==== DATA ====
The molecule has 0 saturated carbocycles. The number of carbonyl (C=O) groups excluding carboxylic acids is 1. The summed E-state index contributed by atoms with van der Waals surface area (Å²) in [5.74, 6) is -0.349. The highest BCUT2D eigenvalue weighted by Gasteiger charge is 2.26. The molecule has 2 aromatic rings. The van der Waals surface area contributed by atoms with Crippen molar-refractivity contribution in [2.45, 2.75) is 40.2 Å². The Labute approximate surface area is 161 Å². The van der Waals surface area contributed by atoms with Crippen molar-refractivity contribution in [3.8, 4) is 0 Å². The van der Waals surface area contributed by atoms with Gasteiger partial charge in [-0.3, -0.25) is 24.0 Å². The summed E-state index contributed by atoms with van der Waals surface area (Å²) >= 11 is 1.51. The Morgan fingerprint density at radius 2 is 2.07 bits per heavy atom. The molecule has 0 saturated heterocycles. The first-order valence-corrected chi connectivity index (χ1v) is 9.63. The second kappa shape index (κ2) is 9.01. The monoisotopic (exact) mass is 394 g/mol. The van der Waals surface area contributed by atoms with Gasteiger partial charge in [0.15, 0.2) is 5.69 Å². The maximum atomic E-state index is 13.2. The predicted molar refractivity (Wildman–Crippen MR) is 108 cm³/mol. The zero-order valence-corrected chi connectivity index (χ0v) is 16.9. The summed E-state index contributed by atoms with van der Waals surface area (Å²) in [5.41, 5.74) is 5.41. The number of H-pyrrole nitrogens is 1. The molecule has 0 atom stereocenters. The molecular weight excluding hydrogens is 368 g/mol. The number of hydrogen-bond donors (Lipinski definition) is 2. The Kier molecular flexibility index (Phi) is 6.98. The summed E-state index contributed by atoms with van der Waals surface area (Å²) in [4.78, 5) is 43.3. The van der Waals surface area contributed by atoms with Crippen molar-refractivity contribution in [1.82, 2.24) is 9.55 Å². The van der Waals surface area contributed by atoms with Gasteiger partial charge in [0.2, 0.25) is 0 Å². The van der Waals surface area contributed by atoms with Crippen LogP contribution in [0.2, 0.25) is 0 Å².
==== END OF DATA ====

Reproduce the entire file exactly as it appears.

The molecule has 0 saturated carbocycles. The number of carbonyl (C=O) groups excluding carboxylic acids is 1. The summed E-state index contributed by atoms with van der Waals surface area (Å²) in [5.74, 6) is -0.349. The highest BCUT2D eigenvalue weighted by Gasteiger charge is 2.26. The molecule has 2 aromatic rings. The van der Waals surface area contributed by atoms with Crippen molar-refractivity contribution in [2.45, 2.75) is 40.2 Å². The Labute approximate surface area is 161 Å². The van der Waals surface area contributed by atoms with Crippen molar-refractivity contribution in [3.8, 4) is 0 Å². The van der Waals surface area contributed by atoms with Gasteiger partial charge in [-0.3, -0.25) is 24.0 Å². The summed E-state index contributed by atoms with van der Waals surface area (Å²) >= 11 is 1.51. The Morgan fingerprint density at radius 2 is 2.07 bits per heavy atom. The molecule has 0 saturated heterocycles. The first-order valence-corrected chi connectivity index (χ1v) is 9.63. The second kappa shape index (κ2) is 9.01. The monoisotopic (exact) mass is 394 g/mol. The van der Waals surface area contributed by atoms with Gasteiger partial charge in [0.15, 0.2) is 5.69 Å². The maximum atomic E-state index is 13.2. The predicted molar refractivity (Wildman–Crippen MR) is 108 cm³/mol. The zero-order valence-corrected chi connectivity index (χ0v) is 16.9. The summed E-state index contributed by atoms with van der Waals surface area (Å²) in [5.41, 5.74) is 5.41. The number of H-pyrrole nitrogens is 1. The molecule has 0 atom stereocenters. The molecular weight excluding hydrogens is 368 g/mol. The number of hydrogen-bond donors (Lipinski definition) is 2. The Kier molecular flexibility index (Phi) is 6.98. The summed E-state index contributed by atoms with van der Waals surface area (Å²) in [4.78, 5) is 43.3. The van der Waals surface area contributed by atoms with Crippen molar-refractivity contribution in [1.82, 2.24) is 9.55 Å². The van der Waals surface area contributed by atoms with Gasteiger partial charge in [0.2, 0.25) is 0 Å². The van der Waals surface area contributed by atoms with Crippen LogP contribution in [0.2, 0.25) is 0 Å².